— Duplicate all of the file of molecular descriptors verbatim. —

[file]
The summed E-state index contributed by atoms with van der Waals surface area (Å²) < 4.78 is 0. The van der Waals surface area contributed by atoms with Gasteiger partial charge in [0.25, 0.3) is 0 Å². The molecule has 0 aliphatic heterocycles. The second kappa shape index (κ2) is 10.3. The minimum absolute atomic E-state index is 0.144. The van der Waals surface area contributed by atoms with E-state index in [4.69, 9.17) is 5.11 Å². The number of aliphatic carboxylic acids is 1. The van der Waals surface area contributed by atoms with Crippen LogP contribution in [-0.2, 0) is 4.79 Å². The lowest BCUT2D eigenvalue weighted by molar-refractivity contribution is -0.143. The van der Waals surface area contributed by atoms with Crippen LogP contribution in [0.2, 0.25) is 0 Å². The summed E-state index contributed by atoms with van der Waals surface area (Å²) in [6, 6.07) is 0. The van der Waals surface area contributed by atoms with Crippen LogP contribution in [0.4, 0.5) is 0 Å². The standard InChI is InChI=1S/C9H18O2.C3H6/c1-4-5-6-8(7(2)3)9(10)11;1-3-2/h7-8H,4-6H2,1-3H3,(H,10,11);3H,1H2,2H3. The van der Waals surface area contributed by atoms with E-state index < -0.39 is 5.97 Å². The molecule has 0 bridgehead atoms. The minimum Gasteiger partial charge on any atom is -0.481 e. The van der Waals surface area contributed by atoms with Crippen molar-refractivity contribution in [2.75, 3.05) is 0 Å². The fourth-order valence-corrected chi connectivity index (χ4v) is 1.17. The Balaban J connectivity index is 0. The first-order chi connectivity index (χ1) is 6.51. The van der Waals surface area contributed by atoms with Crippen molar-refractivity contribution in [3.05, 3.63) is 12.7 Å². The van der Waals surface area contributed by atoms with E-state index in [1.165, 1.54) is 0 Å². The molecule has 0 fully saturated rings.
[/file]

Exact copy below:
The summed E-state index contributed by atoms with van der Waals surface area (Å²) < 4.78 is 0. The van der Waals surface area contributed by atoms with Gasteiger partial charge in [0.25, 0.3) is 0 Å². The molecule has 0 aliphatic heterocycles. The second kappa shape index (κ2) is 10.3. The minimum absolute atomic E-state index is 0.144. The van der Waals surface area contributed by atoms with E-state index in [4.69, 9.17) is 5.11 Å². The number of aliphatic carboxylic acids is 1. The van der Waals surface area contributed by atoms with Crippen LogP contribution in [-0.2, 0) is 4.79 Å². The lowest BCUT2D eigenvalue weighted by molar-refractivity contribution is -0.143. The van der Waals surface area contributed by atoms with Crippen LogP contribution in [0.2, 0.25) is 0 Å². The summed E-state index contributed by atoms with van der Waals surface area (Å²) in [6, 6.07) is 0. The van der Waals surface area contributed by atoms with Crippen LogP contribution in [0.4, 0.5) is 0 Å². The standard InChI is InChI=1S/C9H18O2.C3H6/c1-4-5-6-8(7(2)3)9(10)11;1-3-2/h7-8H,4-6H2,1-3H3,(H,10,11);3H,1H2,2H3. The van der Waals surface area contributed by atoms with E-state index < -0.39 is 5.97 Å². The molecule has 0 bridgehead atoms. The minimum Gasteiger partial charge on any atom is -0.481 e. The van der Waals surface area contributed by atoms with Crippen molar-refractivity contribution in [2.75, 3.05) is 0 Å². The fourth-order valence-corrected chi connectivity index (χ4v) is 1.17. The Balaban J connectivity index is 0. The first-order chi connectivity index (χ1) is 6.51. The van der Waals surface area contributed by atoms with Crippen molar-refractivity contribution in [3.05, 3.63) is 12.7 Å². The van der Waals surface area contributed by atoms with E-state index in [1.165, 1.54) is 0 Å². The molecule has 0 fully saturated rings.